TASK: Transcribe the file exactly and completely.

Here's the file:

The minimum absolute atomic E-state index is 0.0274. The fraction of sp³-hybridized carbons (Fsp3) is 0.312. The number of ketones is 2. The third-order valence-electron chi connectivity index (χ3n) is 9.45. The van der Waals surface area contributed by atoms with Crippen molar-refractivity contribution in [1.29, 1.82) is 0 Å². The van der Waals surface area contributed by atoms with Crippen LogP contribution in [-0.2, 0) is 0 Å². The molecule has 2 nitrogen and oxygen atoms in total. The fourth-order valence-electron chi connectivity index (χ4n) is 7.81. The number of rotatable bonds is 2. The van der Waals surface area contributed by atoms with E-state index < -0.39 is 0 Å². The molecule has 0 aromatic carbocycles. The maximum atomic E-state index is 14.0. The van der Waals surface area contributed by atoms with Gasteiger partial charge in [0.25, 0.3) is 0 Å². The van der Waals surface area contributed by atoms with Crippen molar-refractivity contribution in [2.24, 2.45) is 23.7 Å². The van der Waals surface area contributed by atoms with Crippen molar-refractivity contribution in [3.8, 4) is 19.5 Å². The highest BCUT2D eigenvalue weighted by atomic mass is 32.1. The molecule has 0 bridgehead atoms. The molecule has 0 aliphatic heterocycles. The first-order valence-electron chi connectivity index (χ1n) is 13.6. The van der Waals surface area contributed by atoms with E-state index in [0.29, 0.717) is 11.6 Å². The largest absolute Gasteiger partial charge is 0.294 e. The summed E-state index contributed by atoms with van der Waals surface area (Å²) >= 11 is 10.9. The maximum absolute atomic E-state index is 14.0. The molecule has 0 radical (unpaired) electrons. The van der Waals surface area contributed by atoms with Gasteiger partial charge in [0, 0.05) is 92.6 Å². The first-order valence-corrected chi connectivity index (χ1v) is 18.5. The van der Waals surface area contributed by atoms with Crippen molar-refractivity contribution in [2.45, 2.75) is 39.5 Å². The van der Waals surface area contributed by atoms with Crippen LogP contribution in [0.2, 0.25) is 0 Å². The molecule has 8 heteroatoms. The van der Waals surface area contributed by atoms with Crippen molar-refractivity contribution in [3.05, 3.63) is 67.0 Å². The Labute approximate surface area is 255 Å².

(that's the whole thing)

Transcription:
The minimum absolute atomic E-state index is 0.0274. The fraction of sp³-hybridized carbons (Fsp3) is 0.312. The number of ketones is 2. The third-order valence-electron chi connectivity index (χ3n) is 9.45. The van der Waals surface area contributed by atoms with Crippen molar-refractivity contribution in [1.29, 1.82) is 0 Å². The van der Waals surface area contributed by atoms with Crippen LogP contribution in [-0.2, 0) is 0 Å². The molecule has 2 nitrogen and oxygen atoms in total. The fourth-order valence-electron chi connectivity index (χ4n) is 7.81. The number of rotatable bonds is 2. The van der Waals surface area contributed by atoms with E-state index < -0.39 is 0 Å². The molecule has 0 aromatic carbocycles. The maximum atomic E-state index is 14.0. The van der Waals surface area contributed by atoms with Gasteiger partial charge in [0.25, 0.3) is 0 Å². The van der Waals surface area contributed by atoms with Crippen molar-refractivity contribution in [2.24, 2.45) is 23.7 Å². The van der Waals surface area contributed by atoms with Crippen molar-refractivity contribution in [3.8, 4) is 19.5 Å². The highest BCUT2D eigenvalue weighted by atomic mass is 32.1. The molecule has 0 bridgehead atoms. The molecule has 0 aliphatic heterocycles. The first-order valence-electron chi connectivity index (χ1n) is 13.6. The van der Waals surface area contributed by atoms with E-state index in [0.29, 0.717) is 11.6 Å². The largest absolute Gasteiger partial charge is 0.294 e. The summed E-state index contributed by atoms with van der Waals surface area (Å²) >= 11 is 10.9. The maximum absolute atomic E-state index is 14.0. The molecule has 0 radical (unpaired) electrons. The van der Waals surface area contributed by atoms with Gasteiger partial charge in [0, 0.05) is 92.6 Å². The first-order valence-corrected chi connectivity index (χ1v) is 18.5. The van der Waals surface area contributed by atoms with Crippen molar-refractivity contribution in [2.45, 2.75) is 39.5 Å². The van der Waals surface area contributed by atoms with Crippen LogP contribution in [0.2, 0.25) is 0 Å². The molecule has 8 heteroatoms. The van der Waals surface area contributed by atoms with Crippen molar-refractivity contribution in [3.05, 3.63) is 67.0 Å². The Labute approximate surface area is 255 Å².